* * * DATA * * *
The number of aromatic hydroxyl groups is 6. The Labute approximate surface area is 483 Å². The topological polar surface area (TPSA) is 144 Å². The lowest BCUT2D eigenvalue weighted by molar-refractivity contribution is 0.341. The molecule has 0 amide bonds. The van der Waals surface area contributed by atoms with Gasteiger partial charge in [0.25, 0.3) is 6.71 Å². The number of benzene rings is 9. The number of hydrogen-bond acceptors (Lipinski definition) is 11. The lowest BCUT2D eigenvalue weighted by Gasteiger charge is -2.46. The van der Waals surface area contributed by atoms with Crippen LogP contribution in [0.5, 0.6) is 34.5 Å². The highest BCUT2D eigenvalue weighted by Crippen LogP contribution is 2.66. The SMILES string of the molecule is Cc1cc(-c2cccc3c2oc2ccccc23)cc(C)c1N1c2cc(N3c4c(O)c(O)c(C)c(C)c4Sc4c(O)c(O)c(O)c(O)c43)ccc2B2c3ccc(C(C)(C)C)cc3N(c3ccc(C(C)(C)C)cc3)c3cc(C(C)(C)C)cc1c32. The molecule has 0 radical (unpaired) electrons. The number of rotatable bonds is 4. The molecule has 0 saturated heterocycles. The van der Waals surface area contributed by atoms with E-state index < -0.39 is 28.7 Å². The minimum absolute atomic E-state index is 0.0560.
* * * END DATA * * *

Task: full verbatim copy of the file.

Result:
The number of aromatic hydroxyl groups is 6. The Labute approximate surface area is 483 Å². The topological polar surface area (TPSA) is 144 Å². The lowest BCUT2D eigenvalue weighted by molar-refractivity contribution is 0.341. The molecule has 0 amide bonds. The van der Waals surface area contributed by atoms with Gasteiger partial charge in [0.25, 0.3) is 6.71 Å². The number of benzene rings is 9. The number of hydrogen-bond acceptors (Lipinski definition) is 11. The lowest BCUT2D eigenvalue weighted by Gasteiger charge is -2.46. The van der Waals surface area contributed by atoms with Crippen LogP contribution in [0.5, 0.6) is 34.5 Å². The highest BCUT2D eigenvalue weighted by Crippen LogP contribution is 2.66. The SMILES string of the molecule is Cc1cc(-c2cccc3c2oc2ccccc23)cc(C)c1N1c2cc(N3c4c(O)c(O)c(C)c(C)c4Sc4c(O)c(O)c(O)c(O)c43)ccc2B2c3ccc(C(C)(C)C)cc3N(c3ccc(C(C)(C)C)cc3)c3cc(C(C)(C)C)cc1c32. The molecule has 0 radical (unpaired) electrons. The number of rotatable bonds is 4. The molecule has 0 saturated heterocycles. The van der Waals surface area contributed by atoms with E-state index < -0.39 is 28.7 Å². The minimum absolute atomic E-state index is 0.0560.